Robinson's big afternoon brings his season totals to 83 catches, 1,023 yards and seven scores. It's the first time A-Rob has gone over 1,000 receiving yards since his breakout 1,400-yard season in 2015.

Miller, who was an afterthought in the passing offense for the first month of the season, now has career-highs in receptions (50) and yards (649). He's averaged 86 receiving yards per game over the last five weeks.

Trubisky's stat line has benefited quite a bit from Miller's recent surge, too. He's averaging 298 passing yards per game over the last four weeks, which spread across an entire season would total more than 4,700 yards.

It's OK to be frustrated with how 2019 turned out for the Bears. The season got off to an unbearably slow start and didn't come anywhere near the lofty expectations fans had when training camp broke. But it's become very clear over the last several games that the Bears have a strong foundation for an explosive passing game in place with Robinson and Miller.

The goal in 2020 should be to make sure the explosive duo is unleashed much sooner in the season.

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Even if it's for only one game, Akiem Hicks' return proved he's the heart of the Bears

Even if it's for only one game, Akiem Hicks' return proved he's the heart of the Bears

When he speaks with the media after games or practice, Akiem Hicks is rarely at a loss for what to say. The defensive tackle isn’t one to mince words, a personality trait that suits him well as one of the Bears’ most vocal and unquestionable leaders. That’s why it was so surprising when he couldn’t properly express how much pain he was going through during the Bears’ 21-13 loss on Sunday afternoon. 

“I would hate to describe it. I guess just imagine bones, doing that, moving a little bit when you don’t want it to,” Hicks said, mimicking the bone-on-bone agitation he felt by aggressively rubbing the knuckles of his two fists together. “That’s part of the game.” 

Hicks made his much-anticipated return on Sunday afternoon, and his impact was felt almost immediately. On the Packers’ first play of the game, Aaron Rodgers dialed up a deep ball to Marquez Valdes-Scantling, who had a step on his man. Hicks got a great jump on the ball, getting in Rodgers’ line of sight and hitting him right as the quarterback uncorked the heave. It would fall a few feet in front of Valdes-Scantling’s outstretched hands. It was one of two QB hits and four tackles Hicks was credited with on the afternoon.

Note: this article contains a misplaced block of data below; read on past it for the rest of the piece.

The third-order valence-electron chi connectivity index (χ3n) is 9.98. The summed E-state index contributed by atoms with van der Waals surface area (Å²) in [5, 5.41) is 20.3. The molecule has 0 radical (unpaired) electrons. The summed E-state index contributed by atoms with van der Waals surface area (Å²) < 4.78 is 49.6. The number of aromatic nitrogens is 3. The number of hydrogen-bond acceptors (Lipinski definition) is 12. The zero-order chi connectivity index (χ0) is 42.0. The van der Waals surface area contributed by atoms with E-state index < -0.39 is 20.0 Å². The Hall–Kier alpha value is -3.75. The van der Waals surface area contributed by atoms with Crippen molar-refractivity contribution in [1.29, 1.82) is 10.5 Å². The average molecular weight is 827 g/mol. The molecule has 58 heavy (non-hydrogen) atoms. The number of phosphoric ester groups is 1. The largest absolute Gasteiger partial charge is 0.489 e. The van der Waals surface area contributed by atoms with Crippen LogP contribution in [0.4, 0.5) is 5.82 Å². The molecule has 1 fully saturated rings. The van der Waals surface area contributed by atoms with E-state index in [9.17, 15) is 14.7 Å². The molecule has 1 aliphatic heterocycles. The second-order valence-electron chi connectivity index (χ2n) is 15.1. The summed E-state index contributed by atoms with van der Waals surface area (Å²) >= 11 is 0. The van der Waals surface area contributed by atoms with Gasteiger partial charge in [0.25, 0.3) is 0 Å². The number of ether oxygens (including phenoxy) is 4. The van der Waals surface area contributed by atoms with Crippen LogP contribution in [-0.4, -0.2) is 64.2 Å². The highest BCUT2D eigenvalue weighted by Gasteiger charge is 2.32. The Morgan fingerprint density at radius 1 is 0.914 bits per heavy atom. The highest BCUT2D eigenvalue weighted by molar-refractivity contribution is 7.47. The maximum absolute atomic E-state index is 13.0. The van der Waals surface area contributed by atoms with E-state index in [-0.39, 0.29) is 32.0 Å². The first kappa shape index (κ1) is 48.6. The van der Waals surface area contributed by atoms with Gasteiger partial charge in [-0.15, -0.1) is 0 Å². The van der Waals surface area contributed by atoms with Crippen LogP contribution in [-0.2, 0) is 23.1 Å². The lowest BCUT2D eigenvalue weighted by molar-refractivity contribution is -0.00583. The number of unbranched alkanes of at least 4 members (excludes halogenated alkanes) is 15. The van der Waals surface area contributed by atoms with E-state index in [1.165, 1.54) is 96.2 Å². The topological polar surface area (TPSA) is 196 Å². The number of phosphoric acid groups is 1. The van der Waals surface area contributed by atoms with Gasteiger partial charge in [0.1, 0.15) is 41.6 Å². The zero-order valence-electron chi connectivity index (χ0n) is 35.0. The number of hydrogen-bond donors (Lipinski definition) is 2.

“I mean, I’ve been saying that Akiem is the juice, man,” Prince Amukamara said. “He brings the juice to this team. His leadership on the field and off the field. You can even see him and Eddie [Jackson] have a thing where they just feed off each other. We appreciate him coming back.” 

Hicks’ impact on other defensive players was a heavily-discussed topic all week, but it centered more on how he would free up Khalil Mack (one tackle) and Leonard Floyd (one tackle) to create havoc. Instead, it was Jackson who led the team in tackles (6). 

“It was huge, man,” Jackson said of Hicks’ return. “He gets us fired up.”

Hicks clearly struggled with the injury from the get-go. He was taken into the medical tent by trainers on two separate occasions, and at that point wasn’t sure if he’d be able to get back into the game. 

He wouldn’t elaborate on what specifically was going on, only mentioning that the training staff did a terrific job working on the fly to make sure he stayed in the game.

“There’s a lot of doubt in that moment,” he said. “You’re in the medical tent, so you’re just trying to figure out what’s going on. And so, they did their best to make sure I was able to play, and I was able to go back out and finish the game, so kudos to our team.” 

Now that the Bears have been eliminated from playoff contention, how the team treats Hicks’ final two games of 2019 will be something to watch for. When asked if he planned on being out there for games against Kansas City and Minnesota, Hicks smiled and chose his words carefully. 

“I love football.”